Several hundred people defied authorities to march through Yangon on Friday calling for an end to the festering conflict between Kachin ethnic minority rebels and Myanmar's army.
But the colourful rally, marking the International Day of Peace, was overshadowed by police threats to arrest organisers for going ahead with the march after being denied permission.
"As they demonstrated without official permission, they violated the law and bylaws. So we will charge them," said Yangon Police Major Myint Htwe late Friday after the rally ended.
"We will charge them not because they didn't rally peacefully, but because they violated the law."
The march, which culminated with Buddhist prayers and the building of a peace "milestone" at Inya lake, close to democracy champion Aung San Suu Kyi's house, was led by Kachins, artists and civil society groups.
It was held to draw attention to the Kachin conflict. Fighting has gripped Myanmar since June last year when a 17-year ceasefire between the government and Kachin rebels collapsed.
Organisers said authorities denied them permission to march for spurious reasons, citing the possibility of traffic build-up and "disturbances among the people".
"We were just protesting for peace, peacefully. So you can imagine what is happening here as they are arresting the people who tried to get peace here," Khin Sandar Nyunt told AFP, adding she was ready to face arrest for marching without permission, which carries a penalty of one year imprisonment and a $35 dollar fine.
The country's reformist government has agreed ceasefires with several other ethnic rebel groups as part of reforms since coming to power last year, but fighting rages unabated in Kachin State, in the nation's far north.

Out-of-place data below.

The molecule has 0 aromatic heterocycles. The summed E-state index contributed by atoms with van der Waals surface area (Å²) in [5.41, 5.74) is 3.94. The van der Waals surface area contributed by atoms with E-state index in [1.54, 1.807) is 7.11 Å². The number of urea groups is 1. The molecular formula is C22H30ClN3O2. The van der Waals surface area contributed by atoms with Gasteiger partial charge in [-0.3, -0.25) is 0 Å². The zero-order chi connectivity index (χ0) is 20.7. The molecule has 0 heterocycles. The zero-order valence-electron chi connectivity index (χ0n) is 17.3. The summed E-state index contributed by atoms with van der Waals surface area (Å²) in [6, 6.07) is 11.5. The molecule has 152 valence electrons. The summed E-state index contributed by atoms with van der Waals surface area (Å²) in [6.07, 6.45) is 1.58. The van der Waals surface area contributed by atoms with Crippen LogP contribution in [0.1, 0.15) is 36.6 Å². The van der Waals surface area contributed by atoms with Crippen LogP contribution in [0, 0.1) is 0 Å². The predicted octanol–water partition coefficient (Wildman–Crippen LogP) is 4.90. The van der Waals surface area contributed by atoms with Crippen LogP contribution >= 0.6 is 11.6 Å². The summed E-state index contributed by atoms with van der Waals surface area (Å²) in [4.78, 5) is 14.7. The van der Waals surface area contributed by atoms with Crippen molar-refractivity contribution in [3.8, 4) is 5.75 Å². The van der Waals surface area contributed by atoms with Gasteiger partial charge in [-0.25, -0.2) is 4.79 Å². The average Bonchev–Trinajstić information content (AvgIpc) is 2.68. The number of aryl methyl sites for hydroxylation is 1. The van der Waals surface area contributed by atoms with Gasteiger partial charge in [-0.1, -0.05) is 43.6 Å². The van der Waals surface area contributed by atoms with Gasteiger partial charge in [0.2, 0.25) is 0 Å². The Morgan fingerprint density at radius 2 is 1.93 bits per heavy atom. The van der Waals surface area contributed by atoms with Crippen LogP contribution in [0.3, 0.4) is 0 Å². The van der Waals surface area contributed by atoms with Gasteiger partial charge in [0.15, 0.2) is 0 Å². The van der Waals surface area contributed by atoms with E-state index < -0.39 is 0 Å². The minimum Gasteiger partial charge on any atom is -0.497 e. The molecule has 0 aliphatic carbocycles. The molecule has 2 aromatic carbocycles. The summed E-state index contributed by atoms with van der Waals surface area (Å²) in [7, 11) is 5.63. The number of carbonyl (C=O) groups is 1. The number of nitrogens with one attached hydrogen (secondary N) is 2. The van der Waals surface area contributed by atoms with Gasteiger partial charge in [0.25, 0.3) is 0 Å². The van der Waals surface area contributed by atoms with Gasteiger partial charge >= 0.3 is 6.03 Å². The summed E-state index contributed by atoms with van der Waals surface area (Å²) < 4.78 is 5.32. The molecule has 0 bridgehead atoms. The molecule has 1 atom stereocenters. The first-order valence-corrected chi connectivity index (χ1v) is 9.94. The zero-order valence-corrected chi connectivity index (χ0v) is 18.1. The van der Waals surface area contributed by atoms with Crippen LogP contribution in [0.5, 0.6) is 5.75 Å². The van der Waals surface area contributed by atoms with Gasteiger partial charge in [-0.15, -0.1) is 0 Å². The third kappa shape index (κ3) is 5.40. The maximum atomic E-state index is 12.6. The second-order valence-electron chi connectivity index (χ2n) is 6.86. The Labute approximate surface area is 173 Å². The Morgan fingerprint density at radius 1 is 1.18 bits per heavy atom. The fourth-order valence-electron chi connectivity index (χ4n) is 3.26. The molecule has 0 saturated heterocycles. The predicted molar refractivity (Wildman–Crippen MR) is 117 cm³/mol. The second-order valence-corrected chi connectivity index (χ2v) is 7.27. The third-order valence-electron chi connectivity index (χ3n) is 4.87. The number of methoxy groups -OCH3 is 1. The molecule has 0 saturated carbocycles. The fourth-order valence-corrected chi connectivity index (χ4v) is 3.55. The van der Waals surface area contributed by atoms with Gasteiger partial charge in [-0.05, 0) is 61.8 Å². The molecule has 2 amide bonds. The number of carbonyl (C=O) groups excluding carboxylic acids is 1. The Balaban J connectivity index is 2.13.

"We need the rule of law to get peace. When we get peace, we can get development... so we ask for rule of law first, then to build peace," said Nay Myo Zin, leader of civil society group the Myanmar Social Development Network.
A planned trip by bus-loads of Kachin activists from Yangon to the capital Naypyidaw was blocked early Friday by police, forcing protesters to join the Yangon rally instead, where many donned blue T-shirts bearing the slogan "Stop Civil War", or carrying banners and plastic doves.
Several rounds of talks over the Kachin conflict have been overshadowed by ongoing battles, while tens of thousands of people have been displaced.
The KIO recently urged the government to end its offensives in the state, alluding to the worsening refugee crisis and civilian death toll.
Aung Min, President Thein Sein's pointman on the peace negotiations, has been praised for acknowledging the need for compromise from the government side.
But in an interview this week he said Naypyidaw's influence over army units stationed in the area was limited.
"I cannot personally make the government troops withdraw. I can only assume responsibility for political and economic issues," he was reported as saying in The Irrawaddy Magazine, a Thai-based exile journal.
"The withdrawal is something that the commanders from both armies must agree upon."